Computational Hemodynamic Modeling of the Cardiovascular System

Computational Hemodynamic Modeling of the Cardiovascular System

Alejandro Talaminos (University of Seville, Seville, Spain), Laura M. Roa (CIBER-BBN, University of Seville, Seville, Spain), Antonio Álvarez (University of Seville, Seville, Spain) and Javier Reina (CIBER-BBN, University of Seville, Seville, Spain)
Copyright: © 2014 |Pages: 18
DOI: 10.4018/ijsda.2014040106
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Abstract

Computational methods and modeling are widely used in many fields to study the dynamic behaviour of different phenomena. Currently, the use of these models is an accepted practice in the biomedical field. One of the most significant efforts in this direction is applied to the simulation and prediction of pathophysiological conditions that can affect different systems of the human body. In this work, the design and development of a computational model of the human cardiovascular system is proposed. The structure of the model has been built from a physiological base, considering some of the mechanisms associated to the cardiovascular system. Thus, the aim of the model is the prediction, heartbeat by heartbeat, of some hemodynamic variables from the cardiovascular system, in different pathophysiological cardiac situations. A modular approach to development of the model has been considered in order to include new knowledge that could force the model's hemodynamic. The model has been validated comparing the results obtained with hemodynamic values published by other authors. The results show the usefulness and applicability of the model developed. Thus, different simulations of some cardiac pathologies and physical exercise situations are presented, together with the dynamic behaviors of the different variables considered in the model.
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1. Introduction

Cardiovascular diseases are one of the most common causes of death in the world, with an estimated 7.1 million deaths per year (Venkataraman et al., 2013). Notwithstanding the significant advances achieved in cardiology and the new diagnostic and treatment modalities, morbidity and mortality rates associated with cardiac pathologies still remain very high (Itu et al., 2012).

Another aggravating fact of some cardiovascular diseases is the continuum of health care throughout the patient’s life. This contributes to a drastic increase in costs associated with this issue. These costs are estimated to be around 196 billion euros only in the European Union (Nichols, Townsend, Scarborough, & Rayner, 2012) and this trend will increase over the coming years. Thus, it is necessary to invest effort in researches that combine both technical studies and experimentation to expedite the introduction of new diagnostic procedures, modalities in patient monitoring and more effective therapies (Heldt, Mukkamala, Moody, & Mark, 2010).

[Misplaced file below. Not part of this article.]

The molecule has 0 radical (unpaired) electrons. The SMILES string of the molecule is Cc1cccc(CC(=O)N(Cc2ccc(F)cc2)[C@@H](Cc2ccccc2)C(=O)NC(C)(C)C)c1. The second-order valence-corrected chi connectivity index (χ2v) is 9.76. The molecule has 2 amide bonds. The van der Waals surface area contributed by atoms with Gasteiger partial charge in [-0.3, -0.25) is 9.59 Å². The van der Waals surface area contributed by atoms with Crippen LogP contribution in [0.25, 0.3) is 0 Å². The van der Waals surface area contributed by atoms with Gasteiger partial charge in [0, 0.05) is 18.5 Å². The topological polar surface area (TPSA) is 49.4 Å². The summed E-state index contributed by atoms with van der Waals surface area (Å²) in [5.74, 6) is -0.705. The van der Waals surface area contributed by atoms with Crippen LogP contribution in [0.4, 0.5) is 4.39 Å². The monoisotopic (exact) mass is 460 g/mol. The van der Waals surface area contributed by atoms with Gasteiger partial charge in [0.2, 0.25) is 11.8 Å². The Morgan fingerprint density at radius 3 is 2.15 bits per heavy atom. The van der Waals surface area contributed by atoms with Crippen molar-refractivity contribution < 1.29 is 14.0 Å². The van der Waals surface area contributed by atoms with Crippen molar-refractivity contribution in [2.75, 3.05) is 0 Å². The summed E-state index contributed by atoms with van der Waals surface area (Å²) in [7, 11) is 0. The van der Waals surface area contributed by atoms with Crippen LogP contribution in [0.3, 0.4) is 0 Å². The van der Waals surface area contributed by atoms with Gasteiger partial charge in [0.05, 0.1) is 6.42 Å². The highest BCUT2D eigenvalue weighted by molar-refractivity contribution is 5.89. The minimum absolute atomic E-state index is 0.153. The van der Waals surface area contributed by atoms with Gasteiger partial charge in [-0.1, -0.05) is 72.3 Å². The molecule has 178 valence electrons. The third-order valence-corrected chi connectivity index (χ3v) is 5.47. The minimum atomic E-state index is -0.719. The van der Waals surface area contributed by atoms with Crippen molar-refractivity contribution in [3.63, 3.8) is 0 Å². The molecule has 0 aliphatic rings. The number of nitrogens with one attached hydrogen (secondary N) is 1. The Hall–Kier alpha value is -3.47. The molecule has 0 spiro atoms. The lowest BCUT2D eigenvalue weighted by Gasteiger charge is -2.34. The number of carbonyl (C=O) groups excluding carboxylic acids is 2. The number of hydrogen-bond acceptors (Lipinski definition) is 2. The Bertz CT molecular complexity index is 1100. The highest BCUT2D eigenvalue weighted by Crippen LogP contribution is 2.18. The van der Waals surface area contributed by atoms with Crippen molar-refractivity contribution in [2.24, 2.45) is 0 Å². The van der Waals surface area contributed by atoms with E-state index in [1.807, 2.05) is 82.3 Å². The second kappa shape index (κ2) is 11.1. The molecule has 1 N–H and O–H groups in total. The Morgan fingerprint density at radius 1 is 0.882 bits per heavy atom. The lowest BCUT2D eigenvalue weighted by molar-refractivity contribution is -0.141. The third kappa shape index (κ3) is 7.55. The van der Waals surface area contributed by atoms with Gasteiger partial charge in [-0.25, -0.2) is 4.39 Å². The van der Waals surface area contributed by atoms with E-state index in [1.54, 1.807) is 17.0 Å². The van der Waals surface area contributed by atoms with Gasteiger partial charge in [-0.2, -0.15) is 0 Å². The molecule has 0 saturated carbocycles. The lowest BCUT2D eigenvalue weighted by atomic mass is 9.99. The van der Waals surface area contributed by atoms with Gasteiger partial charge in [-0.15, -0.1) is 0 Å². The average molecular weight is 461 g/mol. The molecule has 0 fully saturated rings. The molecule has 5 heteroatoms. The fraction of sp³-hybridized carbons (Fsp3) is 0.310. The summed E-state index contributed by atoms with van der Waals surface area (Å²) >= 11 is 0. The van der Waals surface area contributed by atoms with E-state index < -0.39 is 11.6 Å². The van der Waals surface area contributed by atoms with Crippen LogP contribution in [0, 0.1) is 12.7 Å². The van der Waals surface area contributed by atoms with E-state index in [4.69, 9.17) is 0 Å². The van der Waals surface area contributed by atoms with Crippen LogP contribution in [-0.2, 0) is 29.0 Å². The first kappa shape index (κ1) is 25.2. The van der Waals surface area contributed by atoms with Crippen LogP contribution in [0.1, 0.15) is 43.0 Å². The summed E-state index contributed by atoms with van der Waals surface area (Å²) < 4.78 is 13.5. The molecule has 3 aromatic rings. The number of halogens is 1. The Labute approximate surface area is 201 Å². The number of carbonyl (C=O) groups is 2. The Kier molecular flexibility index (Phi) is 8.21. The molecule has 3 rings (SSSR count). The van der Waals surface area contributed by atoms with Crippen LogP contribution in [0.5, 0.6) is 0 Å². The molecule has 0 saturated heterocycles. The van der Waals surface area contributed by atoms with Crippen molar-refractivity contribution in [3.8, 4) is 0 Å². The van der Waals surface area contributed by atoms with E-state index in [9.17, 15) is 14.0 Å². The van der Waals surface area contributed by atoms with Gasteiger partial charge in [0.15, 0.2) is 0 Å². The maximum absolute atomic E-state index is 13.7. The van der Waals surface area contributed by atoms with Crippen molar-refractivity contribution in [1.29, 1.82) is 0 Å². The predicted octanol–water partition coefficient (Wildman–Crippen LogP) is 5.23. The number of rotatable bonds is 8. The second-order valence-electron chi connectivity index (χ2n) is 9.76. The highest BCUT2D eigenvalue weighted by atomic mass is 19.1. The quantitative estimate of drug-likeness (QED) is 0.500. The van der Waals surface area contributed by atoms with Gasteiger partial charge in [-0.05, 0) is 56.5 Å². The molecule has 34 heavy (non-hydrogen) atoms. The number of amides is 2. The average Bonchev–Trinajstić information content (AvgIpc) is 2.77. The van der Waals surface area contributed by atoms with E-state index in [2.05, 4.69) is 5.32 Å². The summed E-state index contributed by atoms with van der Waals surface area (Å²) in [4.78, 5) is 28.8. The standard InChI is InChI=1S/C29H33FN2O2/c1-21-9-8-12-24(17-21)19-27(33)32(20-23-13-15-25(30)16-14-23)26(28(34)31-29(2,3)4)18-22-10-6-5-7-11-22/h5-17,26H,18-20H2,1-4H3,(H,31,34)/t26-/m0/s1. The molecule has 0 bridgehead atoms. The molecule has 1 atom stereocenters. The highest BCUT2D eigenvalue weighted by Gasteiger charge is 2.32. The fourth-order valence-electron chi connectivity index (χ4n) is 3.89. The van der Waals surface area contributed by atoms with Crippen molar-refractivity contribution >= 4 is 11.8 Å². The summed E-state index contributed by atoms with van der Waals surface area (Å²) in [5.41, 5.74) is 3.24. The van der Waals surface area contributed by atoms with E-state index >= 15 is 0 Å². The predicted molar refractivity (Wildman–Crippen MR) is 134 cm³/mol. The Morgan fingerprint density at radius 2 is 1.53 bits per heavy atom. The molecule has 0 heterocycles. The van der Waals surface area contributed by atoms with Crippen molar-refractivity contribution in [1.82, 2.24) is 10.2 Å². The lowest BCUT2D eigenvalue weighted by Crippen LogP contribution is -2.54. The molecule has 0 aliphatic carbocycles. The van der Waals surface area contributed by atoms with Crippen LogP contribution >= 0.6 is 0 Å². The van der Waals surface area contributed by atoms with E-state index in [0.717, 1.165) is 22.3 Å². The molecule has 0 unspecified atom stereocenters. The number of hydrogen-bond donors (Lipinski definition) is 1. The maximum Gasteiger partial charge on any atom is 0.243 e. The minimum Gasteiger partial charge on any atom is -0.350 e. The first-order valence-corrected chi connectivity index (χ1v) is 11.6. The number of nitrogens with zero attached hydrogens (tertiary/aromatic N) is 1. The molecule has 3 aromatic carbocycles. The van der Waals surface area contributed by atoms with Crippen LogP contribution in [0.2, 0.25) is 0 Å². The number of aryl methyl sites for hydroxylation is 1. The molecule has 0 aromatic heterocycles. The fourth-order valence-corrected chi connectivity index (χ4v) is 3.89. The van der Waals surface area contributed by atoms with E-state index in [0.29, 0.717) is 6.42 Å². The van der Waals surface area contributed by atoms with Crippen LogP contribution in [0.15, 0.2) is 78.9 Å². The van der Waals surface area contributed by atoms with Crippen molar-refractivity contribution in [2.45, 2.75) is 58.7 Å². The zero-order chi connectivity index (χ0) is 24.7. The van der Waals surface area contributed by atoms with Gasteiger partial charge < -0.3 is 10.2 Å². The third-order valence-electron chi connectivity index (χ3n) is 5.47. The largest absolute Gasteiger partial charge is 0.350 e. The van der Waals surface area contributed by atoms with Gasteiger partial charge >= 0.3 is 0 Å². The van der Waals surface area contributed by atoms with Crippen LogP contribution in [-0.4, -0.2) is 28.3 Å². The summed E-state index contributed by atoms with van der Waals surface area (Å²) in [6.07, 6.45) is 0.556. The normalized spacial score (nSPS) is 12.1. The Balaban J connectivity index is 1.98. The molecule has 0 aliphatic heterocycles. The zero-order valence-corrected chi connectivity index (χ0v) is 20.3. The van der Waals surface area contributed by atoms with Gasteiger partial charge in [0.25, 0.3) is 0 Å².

Nowadays, the clinical management of patients is based on the prior experience of the medical staff, the clinical protocols for routine hospital practice, the knowledge derived from statistical population studies about patients samples with pathologies similar to the ones under study (Douali & Jaulent, 2013), and diagnostic methods, often invasive (Abbasi et al., 2013). This is why it is not known how reliably the patient will respond to the different pharmacological or surgical interventions.

The emergence of personalized medicine enables to adopt new practical methodologies in diagnosis using clinical parameters for personalized patient care (Douali & Jaulent, 2013). In this regard, new opportunities are being presented by personalized medicine in the treatment of cardiovascular diseases, considering specific factors for patients such as age, family background, co-morbidity, medication, genetic information or lifestyle among others (Johnson & Cavallari, 2013). New research lines emerging from technological advances in the last years, such as the use of 3D electrocardiograms (L. Zhang, Xie, Balluz, & Ge, 2012), magnetic resonance imaging (Glatz et al., 2012), anatomical and geometric characterizations (KrishnankuttyRema et al., 2008), medical image analysis (Hata et al., 2013), speedometers for microparticles or computational models (Lara et al., 2011), among others (Lara et al., 2011), allow a detailed and personalized monitoring and prediction concerning the patient evolution. The ultimate aim is to help to achieve a better diagnosis and the most suitable treatment for pathological conditions, increasing the patient’s life and improving the quality of life at large.

In this regard, computational modeling has been proven to be a useful resource for the analysis and comprehension of the complex biological mechanisms within the vascular system. It also helps to supplement other experimental studies to understand the cardiovascular physiopathology and to generate biomedical and clinical knowledge.

Computational modeling is supposed to be an alternative to animal experimentation. Its usage is recommended by the VPH Institute (Hunter et al., 2013), which presents four potential benefits such as: reduction, refinement, replacement and translation. Modeling techniques are seen as the ultimate objective to minimize the number of animals used for experimental purposes replaced by predictions made by these models.

Others advantages of computational modeling are associated to their allowing the simulation in different pathophysiological conditions with a simple variation in the parameters described by the model. In general, the expected results can be evaluated almost instantly in current computers. Thus, a computational model can also serve as a previous monitoring tool to the animal testing and can provide a useful knowledge to the surgeon before performing a surgical intervention.

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